Kenya Pipeline on the spot over irregular perks

Monday February 18 2019

Kenya Pipeline Company

Kenya Pipeline Company. Auditor-General's report tabled in Parliament indicates that the firm paid overtime allowances amounting to Sh306 million to 1,080 staff contrary to the company’s rules and regulations. FILE PHOTO | NATION MEDIA GROUP 

SAMWEL OWINO
By SAMWEL OWINO
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Corruption-riddled Kenya Pipeline Company is on the spot again over irregular payment of overtime allowances, according to the latest report of the Auditor-General tabled in Parliament.

The report indicates that the firm paid overtime allowances amounting to Sh306 million to 1,080 staff contrary to the company’s rules and regulations.

According to the report was tabled by Majority leader Aden Duale, a further Sh97 million was paid to 231 staff who were already earning responsibility allowances.

Mr Ouko says a further Sh171 million that was paid to 164 employees exceeded 25 per cent of their respective annual gross salaries.

In some instances, the report says, the annual overtime allowances received by the employees were as high as 250 per cent of annual gross salaries payable. This means that the claimants worked for more days than was practically possible in the financial year.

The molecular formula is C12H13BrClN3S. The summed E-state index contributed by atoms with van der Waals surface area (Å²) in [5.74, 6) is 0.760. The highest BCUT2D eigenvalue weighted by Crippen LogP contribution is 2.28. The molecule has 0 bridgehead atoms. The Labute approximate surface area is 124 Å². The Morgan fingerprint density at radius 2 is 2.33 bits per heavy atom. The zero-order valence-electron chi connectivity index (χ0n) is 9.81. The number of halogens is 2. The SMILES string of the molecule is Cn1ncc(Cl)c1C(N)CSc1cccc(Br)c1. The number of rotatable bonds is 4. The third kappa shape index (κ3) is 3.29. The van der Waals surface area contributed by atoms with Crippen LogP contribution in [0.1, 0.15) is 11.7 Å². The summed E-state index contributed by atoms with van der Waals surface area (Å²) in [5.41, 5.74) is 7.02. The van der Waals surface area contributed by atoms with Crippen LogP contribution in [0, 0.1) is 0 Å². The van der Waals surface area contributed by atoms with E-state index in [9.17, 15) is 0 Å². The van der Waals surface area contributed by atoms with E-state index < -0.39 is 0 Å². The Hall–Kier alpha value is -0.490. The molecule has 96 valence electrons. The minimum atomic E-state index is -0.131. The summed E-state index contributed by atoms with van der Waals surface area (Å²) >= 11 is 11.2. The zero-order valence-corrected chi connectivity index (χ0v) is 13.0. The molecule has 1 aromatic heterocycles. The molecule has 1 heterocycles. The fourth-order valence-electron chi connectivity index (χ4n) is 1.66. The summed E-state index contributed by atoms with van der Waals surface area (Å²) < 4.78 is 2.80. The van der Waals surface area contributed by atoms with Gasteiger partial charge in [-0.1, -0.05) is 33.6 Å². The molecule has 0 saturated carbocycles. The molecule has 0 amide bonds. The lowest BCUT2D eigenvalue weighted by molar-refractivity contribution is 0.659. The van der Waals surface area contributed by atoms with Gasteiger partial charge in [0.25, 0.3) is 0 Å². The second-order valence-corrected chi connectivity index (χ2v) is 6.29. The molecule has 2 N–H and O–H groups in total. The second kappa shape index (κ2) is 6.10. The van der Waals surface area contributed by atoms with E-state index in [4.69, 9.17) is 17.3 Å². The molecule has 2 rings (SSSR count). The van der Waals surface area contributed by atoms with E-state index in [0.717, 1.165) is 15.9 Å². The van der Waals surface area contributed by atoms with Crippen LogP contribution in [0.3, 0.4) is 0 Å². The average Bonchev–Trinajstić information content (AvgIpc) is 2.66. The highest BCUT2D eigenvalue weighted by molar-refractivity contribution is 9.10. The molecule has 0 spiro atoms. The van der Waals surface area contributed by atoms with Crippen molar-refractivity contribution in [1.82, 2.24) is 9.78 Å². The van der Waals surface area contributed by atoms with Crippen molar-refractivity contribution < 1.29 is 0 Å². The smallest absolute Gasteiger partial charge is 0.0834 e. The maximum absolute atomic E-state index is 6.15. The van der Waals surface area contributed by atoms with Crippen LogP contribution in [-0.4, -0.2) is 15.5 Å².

Also questioned by the auditor is Sh72 million, Sh9 million of which was spent on purchase of motor vehicle accessories such as chevrons, car mats, stripes, reflectors, life savers and key tags.

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“The items were purchased as low-value procurement through petty cash payments and reimbursement claims lodges by the company’s staff. Since the purchases occurred on regular basis, the total value for the items for the year exceeded the threshold for low-value procurement as set out in section 107 of the Public Procurement and Disposal Act, 2015,” reads the report.

More shocking is that the number of accessories purchased exceeded the firm’s fleet requirements and their prices exaggerated by 350 per cent.

On staff promotions, the audit revealed that the company promoted undeserving staff to up to seven grades higher.

“Although the appointees were said to possess the requisite academic qualifications, they lacked requisite experience and seniority as defined in the company’s career progression guidelines,” reads the audit report.